Your realtor should be able to distinguish realistic potential buyers from mere lookers. Realtors should usually find out a prospective buyer’s savings, credit rating, and purchasing power in general. If your realtor fails to find out this pertinent information, you should do some investigating and questioning on your own. This will help you avoid wasting valuable time marketing towards the wrong people. If you have to do this work yourself, consider finding a new realtor.
Mistake 6: Not Knowing Your Rights & Responsibilities
It is extremely important that you are well-informed of the details in your real estate contract. Real estate contracts are legally binding documents, and they can often be complex and confusing.
Not being aware of the terms in your contract could cost you thousands for repairs and inspections. Know what you are responsible for before signing the contract. Can the property be sold “as is”? How will deed restrictions and local zoning laws will affect your transaction? Not knowing the answers to these kind of questions could end up costing you a considerable amount of money.
Mistake 7: Limiting the Marketing and Advertising of the Property
Your realtor should employ a wide variety of marketing techniques. Your realtor should also be committed to selling your property; he or she should be available for every phone call from a prospective buyer. Most calls are received, and open houses are scheduled, during business hours, so make sure that your realtor is working on selling your home during these hours. Chances are that you have a job, too, so you may not be able to get in touch with many potential buyers.
- It is important to make sure that the first impression is a favorable one. You’ll never have more activity on the home than you will in the first three to four weeks of the listing. The reason is simple: there are buyers out there who have seen everything available and for one reason or another, haven’t bought. They are just waiting for something new to come on the market. When that new property does hit the market, buyers and agents will scramble to look at it. It is common knowledge that the property will usually sell for the highest price during this time. After the initial surge of interest, the only people to look at it will be those buyers new to the marketplace.
- Make your home look and feel like a builder’s model home. Everything should look like it belongs even if it means storing some things until the home is sold. You are trying to create a feeling that makes potential buyers want to move in. Don’t wait to see if the house will sell first before making repairs or replacing items.
- The property needs to look good from the street, up the sidewalk, on the front porch, throughout the house, in the darkest closets, and even in the attic. You definitely want to give the impression of a well cared for home. You want the prospective buyer to feel that this home is quality all the way through, not just on the surface.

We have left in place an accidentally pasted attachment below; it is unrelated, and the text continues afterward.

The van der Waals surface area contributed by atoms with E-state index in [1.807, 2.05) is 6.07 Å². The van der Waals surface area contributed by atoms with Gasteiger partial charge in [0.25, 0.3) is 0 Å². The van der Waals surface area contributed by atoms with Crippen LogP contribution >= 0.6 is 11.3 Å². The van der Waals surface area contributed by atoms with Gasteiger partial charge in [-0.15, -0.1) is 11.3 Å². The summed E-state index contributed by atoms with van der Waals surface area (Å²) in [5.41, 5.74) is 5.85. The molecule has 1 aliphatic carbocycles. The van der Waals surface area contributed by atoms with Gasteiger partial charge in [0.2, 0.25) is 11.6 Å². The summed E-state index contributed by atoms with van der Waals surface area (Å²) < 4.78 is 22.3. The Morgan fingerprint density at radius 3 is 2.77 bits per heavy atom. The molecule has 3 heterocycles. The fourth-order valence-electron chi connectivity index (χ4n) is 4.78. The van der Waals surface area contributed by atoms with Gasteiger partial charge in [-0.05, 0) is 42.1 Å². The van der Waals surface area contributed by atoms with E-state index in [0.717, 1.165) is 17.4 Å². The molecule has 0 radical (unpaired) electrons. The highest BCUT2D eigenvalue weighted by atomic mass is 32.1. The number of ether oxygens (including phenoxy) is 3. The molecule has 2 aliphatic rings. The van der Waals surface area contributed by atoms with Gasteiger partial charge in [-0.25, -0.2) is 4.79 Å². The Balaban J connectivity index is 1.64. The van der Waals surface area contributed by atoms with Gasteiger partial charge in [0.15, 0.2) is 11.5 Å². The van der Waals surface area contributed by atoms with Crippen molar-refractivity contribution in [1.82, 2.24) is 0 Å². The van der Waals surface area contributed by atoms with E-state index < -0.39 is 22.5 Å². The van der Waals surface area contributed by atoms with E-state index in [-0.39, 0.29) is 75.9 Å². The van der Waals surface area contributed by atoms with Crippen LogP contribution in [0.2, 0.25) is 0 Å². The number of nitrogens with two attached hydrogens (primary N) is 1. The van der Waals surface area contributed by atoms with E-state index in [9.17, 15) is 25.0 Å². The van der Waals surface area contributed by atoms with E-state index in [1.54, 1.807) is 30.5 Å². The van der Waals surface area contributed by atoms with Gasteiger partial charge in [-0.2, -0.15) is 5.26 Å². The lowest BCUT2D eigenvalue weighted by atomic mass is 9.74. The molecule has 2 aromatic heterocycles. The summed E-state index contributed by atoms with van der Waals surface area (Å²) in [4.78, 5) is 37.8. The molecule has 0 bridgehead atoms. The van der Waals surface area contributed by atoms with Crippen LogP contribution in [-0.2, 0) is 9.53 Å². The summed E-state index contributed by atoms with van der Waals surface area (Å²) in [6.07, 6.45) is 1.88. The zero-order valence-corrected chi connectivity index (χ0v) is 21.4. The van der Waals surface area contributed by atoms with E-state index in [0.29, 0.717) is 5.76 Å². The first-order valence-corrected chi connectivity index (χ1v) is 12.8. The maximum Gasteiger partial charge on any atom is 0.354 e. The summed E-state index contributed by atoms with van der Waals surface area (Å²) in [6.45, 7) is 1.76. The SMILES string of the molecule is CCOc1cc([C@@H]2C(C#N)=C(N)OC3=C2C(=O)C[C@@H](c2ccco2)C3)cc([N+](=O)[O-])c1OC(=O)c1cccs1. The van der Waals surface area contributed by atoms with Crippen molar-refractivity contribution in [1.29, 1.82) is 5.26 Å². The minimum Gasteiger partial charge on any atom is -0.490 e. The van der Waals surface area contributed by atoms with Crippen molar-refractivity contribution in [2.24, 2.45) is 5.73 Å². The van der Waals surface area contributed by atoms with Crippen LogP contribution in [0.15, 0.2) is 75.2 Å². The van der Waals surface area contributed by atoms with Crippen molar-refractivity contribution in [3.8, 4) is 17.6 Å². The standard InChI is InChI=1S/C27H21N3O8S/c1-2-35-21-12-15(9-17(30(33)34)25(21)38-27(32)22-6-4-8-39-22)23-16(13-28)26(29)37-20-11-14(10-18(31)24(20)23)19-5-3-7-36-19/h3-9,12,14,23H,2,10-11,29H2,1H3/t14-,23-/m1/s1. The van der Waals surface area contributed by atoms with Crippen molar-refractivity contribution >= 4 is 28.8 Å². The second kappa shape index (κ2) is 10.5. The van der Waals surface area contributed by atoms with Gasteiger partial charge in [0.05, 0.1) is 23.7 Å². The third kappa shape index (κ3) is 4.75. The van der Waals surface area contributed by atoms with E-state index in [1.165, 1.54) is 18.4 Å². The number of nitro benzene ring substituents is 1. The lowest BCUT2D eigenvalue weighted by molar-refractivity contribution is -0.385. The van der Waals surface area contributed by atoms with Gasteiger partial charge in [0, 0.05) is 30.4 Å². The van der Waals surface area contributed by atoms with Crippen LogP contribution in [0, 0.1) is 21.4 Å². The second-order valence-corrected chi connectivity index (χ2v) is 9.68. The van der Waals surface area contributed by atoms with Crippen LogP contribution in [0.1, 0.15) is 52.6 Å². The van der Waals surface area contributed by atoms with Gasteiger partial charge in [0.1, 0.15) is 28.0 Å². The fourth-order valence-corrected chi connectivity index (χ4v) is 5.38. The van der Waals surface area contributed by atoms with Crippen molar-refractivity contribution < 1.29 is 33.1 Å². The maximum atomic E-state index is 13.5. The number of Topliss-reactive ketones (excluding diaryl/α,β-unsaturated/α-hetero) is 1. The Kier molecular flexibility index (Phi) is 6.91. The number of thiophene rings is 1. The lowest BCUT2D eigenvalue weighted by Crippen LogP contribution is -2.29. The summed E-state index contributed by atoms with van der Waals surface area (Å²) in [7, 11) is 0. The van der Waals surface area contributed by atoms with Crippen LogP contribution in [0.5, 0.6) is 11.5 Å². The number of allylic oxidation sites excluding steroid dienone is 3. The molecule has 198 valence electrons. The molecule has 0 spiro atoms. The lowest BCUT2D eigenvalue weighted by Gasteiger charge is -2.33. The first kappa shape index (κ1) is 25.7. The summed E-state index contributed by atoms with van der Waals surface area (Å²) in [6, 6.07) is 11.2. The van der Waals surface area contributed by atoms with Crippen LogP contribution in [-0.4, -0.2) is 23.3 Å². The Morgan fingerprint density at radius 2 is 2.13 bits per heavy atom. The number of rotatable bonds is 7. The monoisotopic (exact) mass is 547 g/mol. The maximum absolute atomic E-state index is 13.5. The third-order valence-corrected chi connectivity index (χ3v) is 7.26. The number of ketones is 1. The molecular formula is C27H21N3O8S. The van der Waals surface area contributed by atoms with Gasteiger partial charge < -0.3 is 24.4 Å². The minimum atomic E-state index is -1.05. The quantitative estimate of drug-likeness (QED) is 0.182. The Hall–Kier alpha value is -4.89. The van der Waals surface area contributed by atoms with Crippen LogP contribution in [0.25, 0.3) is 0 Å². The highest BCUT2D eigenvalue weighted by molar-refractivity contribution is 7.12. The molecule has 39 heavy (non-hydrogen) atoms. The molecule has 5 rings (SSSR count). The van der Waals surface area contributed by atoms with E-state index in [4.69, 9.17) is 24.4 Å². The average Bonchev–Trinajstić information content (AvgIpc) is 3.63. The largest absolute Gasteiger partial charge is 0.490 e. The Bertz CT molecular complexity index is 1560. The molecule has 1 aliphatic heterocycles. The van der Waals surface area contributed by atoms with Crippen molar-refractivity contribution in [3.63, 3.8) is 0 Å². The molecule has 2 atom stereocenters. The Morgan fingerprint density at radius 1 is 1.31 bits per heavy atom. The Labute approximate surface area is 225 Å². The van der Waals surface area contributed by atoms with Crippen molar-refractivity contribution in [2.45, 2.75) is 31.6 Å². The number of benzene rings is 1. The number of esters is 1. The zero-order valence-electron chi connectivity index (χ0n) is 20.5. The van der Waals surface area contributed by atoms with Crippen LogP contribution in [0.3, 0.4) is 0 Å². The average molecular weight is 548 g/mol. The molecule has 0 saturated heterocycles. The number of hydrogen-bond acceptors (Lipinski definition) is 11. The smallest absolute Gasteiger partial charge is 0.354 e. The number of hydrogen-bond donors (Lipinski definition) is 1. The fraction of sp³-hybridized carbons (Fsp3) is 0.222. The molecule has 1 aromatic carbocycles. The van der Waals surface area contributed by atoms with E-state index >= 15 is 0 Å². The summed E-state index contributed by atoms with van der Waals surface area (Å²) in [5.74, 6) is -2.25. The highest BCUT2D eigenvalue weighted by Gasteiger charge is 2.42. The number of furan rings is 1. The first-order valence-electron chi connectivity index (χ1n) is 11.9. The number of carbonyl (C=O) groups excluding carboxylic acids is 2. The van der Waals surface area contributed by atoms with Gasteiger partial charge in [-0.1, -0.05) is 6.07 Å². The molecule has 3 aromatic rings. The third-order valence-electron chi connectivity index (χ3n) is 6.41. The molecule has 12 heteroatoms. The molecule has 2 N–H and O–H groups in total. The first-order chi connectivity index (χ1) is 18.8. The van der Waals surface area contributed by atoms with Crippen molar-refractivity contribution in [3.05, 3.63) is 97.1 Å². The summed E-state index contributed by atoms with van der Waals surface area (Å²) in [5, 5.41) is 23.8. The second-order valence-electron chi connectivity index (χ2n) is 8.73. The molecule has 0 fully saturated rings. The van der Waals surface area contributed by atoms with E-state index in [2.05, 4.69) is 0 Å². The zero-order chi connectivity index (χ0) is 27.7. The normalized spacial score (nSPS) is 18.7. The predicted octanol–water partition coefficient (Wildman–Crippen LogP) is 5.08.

- You are competing with every other home that is currently for sale: new and pre-owned, your area and other areas, those listed with agents and those trying to sell themselves; even with the foreclosures in the market. Your property must appeal to owner occupants who will pay the highest price for the property because they are going to live there as their home.
- Buyers typically put all of their savings into the down payment and closing costs and don’t have anything left over to improve the home such as replacing old, worn-out things. If buyers have a choice of two comparable properties similar in price, they’ll choose the one in the best condition. Just as on the other hand, if two properties are similar in condition, the buyers will choose the one that is less money.
- Stand at the street and look at the house. If all you can see are trees and shrubs, you have some yard work to do. One of the easiest things to do is trim the shrubs that are overgrown. They should be lowered to a height near the bottom of the windows. If there is ivy growing on the side of the home, remove it. If there are tree branches hanging low in the yard, they need to be pruned. A simple rule of thumb is to have all the limbs high enough so that you can walk under the tree.
- Invest in a few flats of flowers such as petunias or periwinkles that will last the entire growing season. They will add color and beauty to the front of your home. Consider putting some nice looking flower pots on the porch with red geraniums or some other blooming plants in them.
- Look at the front door and the area around it. Give it a fresh coat of paint. If the doorbell is broken, replace it. Wash the mail box. Keep the porch swept. Get an attractive mat for people to wipe their feet.
- Air out the home. You are the last person to notice any peculiar odor in your home that may be blatantly obvious to visitors. Go on a search to find the offender. It may be a kitty litter box or a dog bed. It might even be a mildewed shower.